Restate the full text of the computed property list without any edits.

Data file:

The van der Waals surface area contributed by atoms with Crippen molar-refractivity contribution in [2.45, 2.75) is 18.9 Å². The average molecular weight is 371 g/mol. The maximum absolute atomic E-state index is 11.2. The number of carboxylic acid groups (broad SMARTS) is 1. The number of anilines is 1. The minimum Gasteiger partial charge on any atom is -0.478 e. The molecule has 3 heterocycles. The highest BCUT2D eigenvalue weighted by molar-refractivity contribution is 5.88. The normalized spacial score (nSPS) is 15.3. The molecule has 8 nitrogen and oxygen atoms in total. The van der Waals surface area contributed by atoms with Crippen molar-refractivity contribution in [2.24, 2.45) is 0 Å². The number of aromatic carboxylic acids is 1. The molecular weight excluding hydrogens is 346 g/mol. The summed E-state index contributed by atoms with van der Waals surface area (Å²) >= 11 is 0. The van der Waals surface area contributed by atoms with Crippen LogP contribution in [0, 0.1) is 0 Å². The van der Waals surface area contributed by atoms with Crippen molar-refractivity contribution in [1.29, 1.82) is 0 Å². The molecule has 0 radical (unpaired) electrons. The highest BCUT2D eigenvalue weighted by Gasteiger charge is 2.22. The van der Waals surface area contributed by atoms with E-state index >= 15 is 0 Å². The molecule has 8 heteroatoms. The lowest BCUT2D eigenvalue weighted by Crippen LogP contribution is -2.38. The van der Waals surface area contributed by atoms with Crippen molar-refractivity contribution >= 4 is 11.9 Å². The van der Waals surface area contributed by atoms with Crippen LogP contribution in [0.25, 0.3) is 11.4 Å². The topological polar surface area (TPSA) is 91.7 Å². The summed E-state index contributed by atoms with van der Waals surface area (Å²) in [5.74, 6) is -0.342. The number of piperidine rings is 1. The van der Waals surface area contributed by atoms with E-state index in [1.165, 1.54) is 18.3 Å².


The van der Waals surface area contributed by atoms with Crippen molar-refractivity contribution in [2.45, 2.75) is 18.9 Å². The average molecular weight is 371 g/mol. The maximum absolute atomic E-state index is 11.2. The number of carboxylic acid groups (broad SMARTS) is 1. The number of anilines is 1. The minimum Gasteiger partial charge on any atom is -0.478 e. The molecule has 3 heterocycles. The highest BCUT2D eigenvalue weighted by molar-refractivity contribution is 5.88. The normalized spacial score (nSPS) is 15.3. The molecule has 8 nitrogen and oxygen atoms in total. The van der Waals surface area contributed by atoms with Crippen molar-refractivity contribution in [2.24, 2.45) is 0 Å². The number of aromatic carboxylic acids is 1. The molecular weight excluding hydrogens is 346 g/mol. The summed E-state index contributed by atoms with van der Waals surface area (Å²) >= 11 is 0. The van der Waals surface area contributed by atoms with Crippen LogP contribution in [0, 0.1) is 0 Å². The van der Waals surface area contributed by atoms with Crippen molar-refractivity contribution in [1.29, 1.82) is 0 Å². The molecule has 0 radical (unpaired) electrons. The highest BCUT2D eigenvalue weighted by Gasteiger charge is 2.22. The van der Waals surface area contributed by atoms with E-state index >= 15 is 0 Å². The molecule has 8 heteroatoms. The lowest BCUT2D eigenvalue weighted by Crippen LogP contribution is -2.38. The van der Waals surface area contributed by atoms with Crippen molar-refractivity contribution >= 4 is 11.9 Å². The van der Waals surface area contributed by atoms with Crippen LogP contribution in [0.25, 0.3) is 11.4 Å². The topological polar surface area (TPSA) is 91.7 Å². The summed E-state index contributed by atoms with van der Waals surface area (Å²) in [5.74, 6) is -0.342. The number of piperidine rings is 1. The van der Waals surface area contributed by atoms with E-state index in [1.165, 1.54) is 18.3 Å².